God, we were with you, Meryl. We really were. Last night at the Golden Globes when you were receiving the Cecil B. DeMille award and used your acceptance speech to shout down the new darkness at the center of the American political soul by celebrating the diversity of Hollywood, by calling on a "principled press to hold power to account," and by tearing into president-elect Donald Trump for normalizing bullying and cruelty by mocking disabled New York Times reporter Serge Kovaleski on the campaign trail—we were with you all the way. Not since Adaptation were we so with you. Somehow you managed to do the impossible: mining hope and defiance out of an awards show. For that alone you deserved an award.
But you couldn't leave well enough alone, could you, Meryl? You couldn't just put out a call for unity in the face of creeping fascism, bask in the adulation of your fellow actors, and return to your seat with dignity, there to await the inevitable online backlash from livid conservatives and white supremacists who would, without a hint of irony, condemn you for being a celebrity dabbling in politics. No, for some reason, in a speech about art and freedom and diversity, you had to take a swipe at mixed martial arts, which, for all the progress its made over the last 10 years, for all the acceptance its gained and moral condemnation its weathered, remains the easiest whipping boy we have: the most convenient stand-in for all that's coarse and brutish in the American soul:
"So Hollywood is crawling with outsiders and foreigners," you said. "And if we kick them all out you'll have nothing to watch but football and mixed martial arts, which are not the arts." And the crowd cheered.
Put aside for a second the numerous class issues raised by the image of an extraordinarily wealthy person getting a thunderous ovation from a room filled with extraordinarily wealthy people by laughing off the "brutish" pleasures of middle-class sports like football and MMA; ignore the irony of a woman who helped bring She-Devil, Death Becomes Her, and AI: Artificial Intelligence into the world implying that anything deserves to be condemned for artlessness; and forget that at almost the exact moment Streep was giving her speech, quarterback Aaron Rodgers was leading his Green Bay Packers into the second round of the National Football League playoffs with a exhibition of physical grace and subtlety that would have shamed Gene Kelly.
Oh, Meryl, here you were celebrating Hollywood, which not even a year ago was trying to explain to the world why all 20 of the actors nominated for Academy Awards that year were white, and you chose to use MMA as the cultural bludgeon to prove your point, when all along MMA has been exemplifying the very values and virtues you were exhorting us to celebrate.
I ask you: What could be more American than MMA? It is, by definition, the mongrel sport, the mutt, the embodiment of what magic can be made when artistic and athletic traditions are stripped of their historical and cultural moorings and then mashed together and mixed up and twisted and contorted and shaped into something new and original and greater: into something American. The very existence of MMA is proof of the value of cultural diversity.
After the first UFC events, once it had become clear that no single martial art on its own could be considered the greatest, that neither Japan nor Brazil nor Russia could claim a monopoly on the art of causing pain, the artists and innovators of the world went about the laborious process of cobbling together, in the most American of ways, something new: What worked was saved and what didn't was tossed out, as were the cultural legacies and religious traditions and the million and one other historical burdens that conspire to kill the creative spirit by demanding purity. Oh, Meryl, history is the nightmare from which MMA was trying to awake!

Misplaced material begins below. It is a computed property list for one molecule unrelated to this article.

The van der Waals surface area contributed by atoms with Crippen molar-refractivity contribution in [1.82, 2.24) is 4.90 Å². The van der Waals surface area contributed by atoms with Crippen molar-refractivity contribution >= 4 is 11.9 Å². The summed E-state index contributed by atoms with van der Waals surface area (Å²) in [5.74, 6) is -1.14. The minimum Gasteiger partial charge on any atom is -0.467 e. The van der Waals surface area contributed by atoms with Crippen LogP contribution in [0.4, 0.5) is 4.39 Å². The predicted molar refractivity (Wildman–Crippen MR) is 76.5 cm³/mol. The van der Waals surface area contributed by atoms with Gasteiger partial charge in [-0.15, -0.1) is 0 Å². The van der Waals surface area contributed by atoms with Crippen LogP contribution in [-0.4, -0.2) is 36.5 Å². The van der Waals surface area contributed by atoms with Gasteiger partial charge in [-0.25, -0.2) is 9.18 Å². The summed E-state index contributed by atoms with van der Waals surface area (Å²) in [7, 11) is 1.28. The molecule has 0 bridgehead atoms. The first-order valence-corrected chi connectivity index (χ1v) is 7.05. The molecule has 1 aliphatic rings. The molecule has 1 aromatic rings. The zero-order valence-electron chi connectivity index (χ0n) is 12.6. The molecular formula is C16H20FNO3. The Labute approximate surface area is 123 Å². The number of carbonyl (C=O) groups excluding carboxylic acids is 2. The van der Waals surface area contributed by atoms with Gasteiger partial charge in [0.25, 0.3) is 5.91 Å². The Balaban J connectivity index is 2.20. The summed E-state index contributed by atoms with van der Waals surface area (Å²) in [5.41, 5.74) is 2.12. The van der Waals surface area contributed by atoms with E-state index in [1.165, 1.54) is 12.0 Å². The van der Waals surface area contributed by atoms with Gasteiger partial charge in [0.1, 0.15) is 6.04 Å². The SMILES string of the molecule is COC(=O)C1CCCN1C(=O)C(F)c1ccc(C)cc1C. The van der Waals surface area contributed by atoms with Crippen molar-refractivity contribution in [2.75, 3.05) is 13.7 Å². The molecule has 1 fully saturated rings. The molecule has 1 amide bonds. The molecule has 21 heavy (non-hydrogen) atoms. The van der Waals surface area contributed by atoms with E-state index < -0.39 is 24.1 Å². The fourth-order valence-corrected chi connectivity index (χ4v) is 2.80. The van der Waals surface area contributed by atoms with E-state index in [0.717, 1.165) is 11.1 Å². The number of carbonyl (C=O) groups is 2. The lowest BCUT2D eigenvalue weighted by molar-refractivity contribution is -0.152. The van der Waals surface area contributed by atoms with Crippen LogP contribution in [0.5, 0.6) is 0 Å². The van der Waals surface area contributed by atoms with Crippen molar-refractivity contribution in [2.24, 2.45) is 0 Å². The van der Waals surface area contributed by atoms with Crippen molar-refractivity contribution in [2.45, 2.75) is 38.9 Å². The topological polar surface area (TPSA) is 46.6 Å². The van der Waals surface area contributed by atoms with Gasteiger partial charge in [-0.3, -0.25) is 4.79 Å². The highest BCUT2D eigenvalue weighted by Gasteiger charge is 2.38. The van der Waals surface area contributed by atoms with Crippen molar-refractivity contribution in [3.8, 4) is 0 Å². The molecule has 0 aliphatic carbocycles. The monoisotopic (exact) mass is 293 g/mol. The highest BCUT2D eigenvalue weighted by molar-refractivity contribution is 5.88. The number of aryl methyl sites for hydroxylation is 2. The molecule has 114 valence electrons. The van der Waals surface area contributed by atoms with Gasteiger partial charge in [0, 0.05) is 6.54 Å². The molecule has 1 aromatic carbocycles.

The same way musicians in New Orleans fumbled their way into a particularly American art form (according to many, the American art form) by combining English military marches, European opera, African drumming, and southern folk music to create something entirely new, mixed martial artists did away with all the notions of cultural purity that martial arts had always been saddled with, all those forms and costumes and rules, all that religious meaning and all those connections to the mystical world, to the metaphysical realm, all the suffocating ghosts and spirits and ancestors and superstitions of the old world—in order to discover the actual most effective way to fight! Like my ancestors escaping pogroms in Russia and Ukraine, like the Irish escaping starvation, like immigrants from Latin-America and Asia and the Middle East running from war, and just like your ancestors, Meryl, leaving behind centuries of suffocating tradition in Germany and Switzerland, America has always been (and, fingers crossed, always will be) a place where the burden of history can be shaken off and the virtue of diversity celebrated, not because diversity is a virtue on its own (though it is) but because it's been proven over and over again to be the most effective tool for human evolution.
And that's why mixed martial arts, even more than Hollywood, is "crawling with outsiders and foreigners": because it was born out of every culture and because its very nature, its very soul, is creative liberation. As I type this, the UFC has three African-American champions, two white American champions, two Brazilian champions, an Englishman, an Irishman, and a Pole. Competing in a sport that was created by blending together all the fighting traditions of the world until they were traditions no longer: just the ingredients and tools of a new American reality, free from the nightmare of history.